To top it all off, your urinary tract is the ideal place for bacteria to thrive. Liquid is constantly flowing through it and pooling at different points, like in your bladder. Since bacteria loves moisture and stagnant water, it’s easy for pathogens to grow and join forces along the urinary tract lining.
All of this results in a chronic UTI roller coaster. You start feeling the symptoms. Your doctor prescribes antibiotics. The treatment does its thing, destroying as many bacteria as possible. The biofilm resists and sticks around, flying under the radar for a while. Then (if the biofilm is large enough) it can break off, migrate, and infect other areas of the bladder and urinary tract. This sets off another spike in UTI symptoms and starts the whole process over again. Sigh.
What’s the best way to prevent biofilm formation?
The trick to preventing biofilms is to stop bad bacteria from entering your urinary tract in the first place. Here are a few of our top biofilm prevention tips:
- Drink lots of water. The more liquid flows through your urinary tract, the more bacteria is flushed out through your pee.
- Pee before and after sex. It’s so easy for bacteria to enter the body during sex, so it’s important to clear out the urinary tract right away. Click here to learn more about sex and UTIs.
- Wipe front to back. Otherwise, you can bring E. coli directly from your colon to your urethra.
- Take a probiotic with Lactobacillus and Bifidobacterium. Lactobacillus is a healthy bacteria is famous for stopping pathogens from colonizing and forming biofilms.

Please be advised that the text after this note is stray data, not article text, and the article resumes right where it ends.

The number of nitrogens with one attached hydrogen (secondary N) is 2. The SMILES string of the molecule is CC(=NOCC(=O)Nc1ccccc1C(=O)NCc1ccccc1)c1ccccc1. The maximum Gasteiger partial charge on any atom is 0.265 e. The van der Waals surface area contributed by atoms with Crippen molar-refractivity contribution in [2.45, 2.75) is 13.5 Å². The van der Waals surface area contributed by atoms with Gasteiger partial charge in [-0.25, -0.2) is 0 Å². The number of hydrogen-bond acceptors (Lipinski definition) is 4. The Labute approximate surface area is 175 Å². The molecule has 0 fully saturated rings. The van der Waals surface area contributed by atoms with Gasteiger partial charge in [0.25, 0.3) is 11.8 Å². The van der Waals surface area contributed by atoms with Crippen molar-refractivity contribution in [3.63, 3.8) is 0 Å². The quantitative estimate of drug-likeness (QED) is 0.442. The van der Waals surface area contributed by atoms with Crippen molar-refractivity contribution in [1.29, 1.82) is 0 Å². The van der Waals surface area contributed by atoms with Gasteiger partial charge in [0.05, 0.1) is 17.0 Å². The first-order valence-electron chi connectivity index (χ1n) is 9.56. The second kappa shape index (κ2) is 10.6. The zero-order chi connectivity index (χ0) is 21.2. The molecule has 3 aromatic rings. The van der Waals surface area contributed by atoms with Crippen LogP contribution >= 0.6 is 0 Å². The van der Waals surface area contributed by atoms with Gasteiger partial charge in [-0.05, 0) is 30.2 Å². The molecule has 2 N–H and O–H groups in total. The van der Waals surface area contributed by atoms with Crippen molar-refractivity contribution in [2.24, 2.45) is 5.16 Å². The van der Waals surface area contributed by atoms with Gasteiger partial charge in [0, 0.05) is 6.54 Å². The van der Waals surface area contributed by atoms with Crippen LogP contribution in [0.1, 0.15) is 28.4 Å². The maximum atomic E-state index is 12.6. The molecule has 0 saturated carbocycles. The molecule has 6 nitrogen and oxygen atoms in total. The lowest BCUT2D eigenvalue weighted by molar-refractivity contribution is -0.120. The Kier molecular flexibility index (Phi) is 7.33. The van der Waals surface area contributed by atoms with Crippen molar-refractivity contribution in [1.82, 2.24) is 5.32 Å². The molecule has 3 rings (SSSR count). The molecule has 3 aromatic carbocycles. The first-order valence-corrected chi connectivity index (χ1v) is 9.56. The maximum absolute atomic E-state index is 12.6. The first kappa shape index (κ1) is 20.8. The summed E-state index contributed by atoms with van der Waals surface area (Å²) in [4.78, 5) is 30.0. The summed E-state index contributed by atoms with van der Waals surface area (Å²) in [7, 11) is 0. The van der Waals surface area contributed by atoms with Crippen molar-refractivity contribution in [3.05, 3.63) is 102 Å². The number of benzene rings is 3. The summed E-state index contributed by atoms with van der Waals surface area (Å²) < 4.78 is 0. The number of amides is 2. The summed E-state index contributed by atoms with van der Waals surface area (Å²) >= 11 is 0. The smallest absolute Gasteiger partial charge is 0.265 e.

- Take a cranberry PACs supplement. Studies show that cranberry PACs are successful at stopping the growth and development of biofilms in the urinary tract.
PACs (or proanthocyanidins if you’re feeling fancy) are a natural micronutrient found in cranberries. They’re bursting with antioxidants and anti-adhesion abilities. In other words, they’re proven to stop bacteria from sticking to the urinary tract and causing infection.
You can get a small dose of PACs from eating cranberries. But to actually prevent UTIs and biofilm formation, the PACs need to be highly concentrated into supplement form.
What are the best cranberry pills for UTIs?
Utiva Cranberry PACs is an all-natural solution for chronic UTIs. Each cranberry pill contains 36mg of PACs—the clinically-proven dose for stopping bacteria from causing infection. Case in point: 94% of Utiva customers require only Cranberry PACS to prevent their UTIs.
Utiva Cranberry PACs has also been recognized by the Society of Obstetricians and Gynaecologists of Canada (SOGC). That means it has been carefully reviewed by a panel of medical professionals to confirm it’s a safe and effective supplement—all based on scientific evidence.
By taking a daily cranberry supplement, you can stop bacteria before it has the chance to form a biofilm. That’s what we call beating a biofilm at its own game. Shop Utiva Cranberry PACs here and talk to your doctor about if cranberry pills are right for you and your UTI journey.